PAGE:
Nigeria: Lassa Fever - Death Toll Climbs to 59, As One Dies in Ondo

Cumulatively, there are 292 confirmed cases of the virus in Nigeria so far across 14 states and 57 local government areas.

Despite the decline in the cases of<a target="_blank" href="https://www.who.int/health-topics/lassa-fever#:~:text=Lassa%20fever%20is%20an%20acute,faeces%20of%20infected%20Mastomys%20rats."> Lassa Fever</a> in the country, one death was recorded in Ondo State in week 22 ending on June 6, 2021, raising the total national figure to 59.

Nine persons lost their lives to the virus between week 16 and week 22.

Edo and Ondo recorded a fatality each in week 16; three deaths in week 17 in Ondo(2) and Ebonyi(1) States; and one death (Ondo) in week 19

Cumulatively, there are 292 confirmed cases of the virus in Nigeria so far across 14 states and 57 local government areas.

According to the National Centre for Disease Control, Edo and Ondo States remain the epicentre of the disease, accounting for 73 per cent of the number of confirmed cases nationwide.

Also, 39 of the 59 fatalities are from Ondo(25) and Edo(14) states, while Taraba has recorded 11 deaths; Ebonyi, 2; Bauchi, 2; Kaduna, 4: and Enugu, 1.

A slight increase in the number of confirmed case was recorded from 5 in week 21 to 6 in week 22, which is the current reported wee between May 31 and June 6,

The six new cases were recorded in Edo(4) and Ondo(2) respectively.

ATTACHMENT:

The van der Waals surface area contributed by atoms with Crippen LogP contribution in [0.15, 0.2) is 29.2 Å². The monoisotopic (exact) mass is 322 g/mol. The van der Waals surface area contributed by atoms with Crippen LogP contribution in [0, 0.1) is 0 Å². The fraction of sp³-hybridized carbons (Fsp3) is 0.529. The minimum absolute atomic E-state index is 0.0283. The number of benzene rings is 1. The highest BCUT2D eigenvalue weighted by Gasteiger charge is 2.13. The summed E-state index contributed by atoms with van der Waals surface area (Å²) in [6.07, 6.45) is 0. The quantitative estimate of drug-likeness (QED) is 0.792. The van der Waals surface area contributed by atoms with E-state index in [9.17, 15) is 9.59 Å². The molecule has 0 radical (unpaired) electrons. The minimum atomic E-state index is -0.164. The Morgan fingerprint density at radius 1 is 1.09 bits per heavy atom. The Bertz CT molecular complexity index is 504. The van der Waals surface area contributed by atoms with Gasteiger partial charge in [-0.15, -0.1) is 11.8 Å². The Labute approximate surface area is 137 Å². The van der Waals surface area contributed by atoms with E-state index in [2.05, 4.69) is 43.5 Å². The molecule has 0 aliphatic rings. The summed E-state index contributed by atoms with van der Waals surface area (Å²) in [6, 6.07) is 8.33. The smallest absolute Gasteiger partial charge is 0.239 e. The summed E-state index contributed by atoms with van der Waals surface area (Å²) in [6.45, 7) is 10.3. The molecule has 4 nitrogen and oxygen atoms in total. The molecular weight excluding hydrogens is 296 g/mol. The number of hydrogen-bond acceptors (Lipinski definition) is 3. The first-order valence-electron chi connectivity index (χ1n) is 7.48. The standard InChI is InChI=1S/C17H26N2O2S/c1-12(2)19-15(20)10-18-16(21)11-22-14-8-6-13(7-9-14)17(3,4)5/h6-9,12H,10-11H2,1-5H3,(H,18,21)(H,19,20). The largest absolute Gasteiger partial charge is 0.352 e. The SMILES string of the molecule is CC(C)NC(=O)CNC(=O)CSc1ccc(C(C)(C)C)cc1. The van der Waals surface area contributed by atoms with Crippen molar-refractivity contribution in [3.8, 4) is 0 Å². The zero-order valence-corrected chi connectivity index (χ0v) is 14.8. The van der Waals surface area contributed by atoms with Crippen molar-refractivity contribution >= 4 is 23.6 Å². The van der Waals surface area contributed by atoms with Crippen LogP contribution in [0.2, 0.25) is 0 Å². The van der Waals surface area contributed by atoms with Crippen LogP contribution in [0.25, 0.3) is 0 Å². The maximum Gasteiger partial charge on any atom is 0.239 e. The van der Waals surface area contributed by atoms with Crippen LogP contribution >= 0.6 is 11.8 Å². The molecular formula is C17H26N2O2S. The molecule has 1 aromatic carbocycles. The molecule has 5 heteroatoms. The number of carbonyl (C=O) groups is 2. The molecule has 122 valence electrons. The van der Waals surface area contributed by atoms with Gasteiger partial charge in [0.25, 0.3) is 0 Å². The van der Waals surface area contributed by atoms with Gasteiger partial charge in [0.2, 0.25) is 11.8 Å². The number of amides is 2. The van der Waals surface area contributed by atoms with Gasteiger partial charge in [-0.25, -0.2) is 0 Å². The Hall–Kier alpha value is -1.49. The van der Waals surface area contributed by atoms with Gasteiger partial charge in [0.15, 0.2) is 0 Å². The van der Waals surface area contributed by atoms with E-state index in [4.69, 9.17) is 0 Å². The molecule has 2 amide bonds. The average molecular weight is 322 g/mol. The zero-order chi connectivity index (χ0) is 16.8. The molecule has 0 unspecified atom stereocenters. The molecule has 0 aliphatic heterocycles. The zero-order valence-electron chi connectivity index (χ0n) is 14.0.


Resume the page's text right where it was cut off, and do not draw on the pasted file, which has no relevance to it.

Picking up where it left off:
The Ondo State Epidemiologist, Stephen Fagbemi, said the fatality in the state during the current week occurred in a rural community and it was too late by the time the patient reached the treatment centre.

He said Lassa is still as dangerous as COVID-19 and needed to be tracked even when the cases are on the decline.

According to him, cases are being recorded given the current hardship people are facing and the funds to get quality health care are not available.

"The current hardship facing the indigent communities where these cases are recorded is not helping matters," Mr Fagbemi said.

"It is also becoming difficult to access healthcare due to financial difficulties.

"Another factor is that some people still believe that it is a spiritual attack and would rather seek help in a spiritual places rather than seek medical attention.

"You cannot force people to the hospital, and <a target="_blank" href="https://www.premiumtimesng.com/news/headlines/468306-just-in-bandits-storm-federal-college-in-kebbi-abduct-students-staff.html">sometimes</a> by the time they eventually get to the hospital, it is too late."

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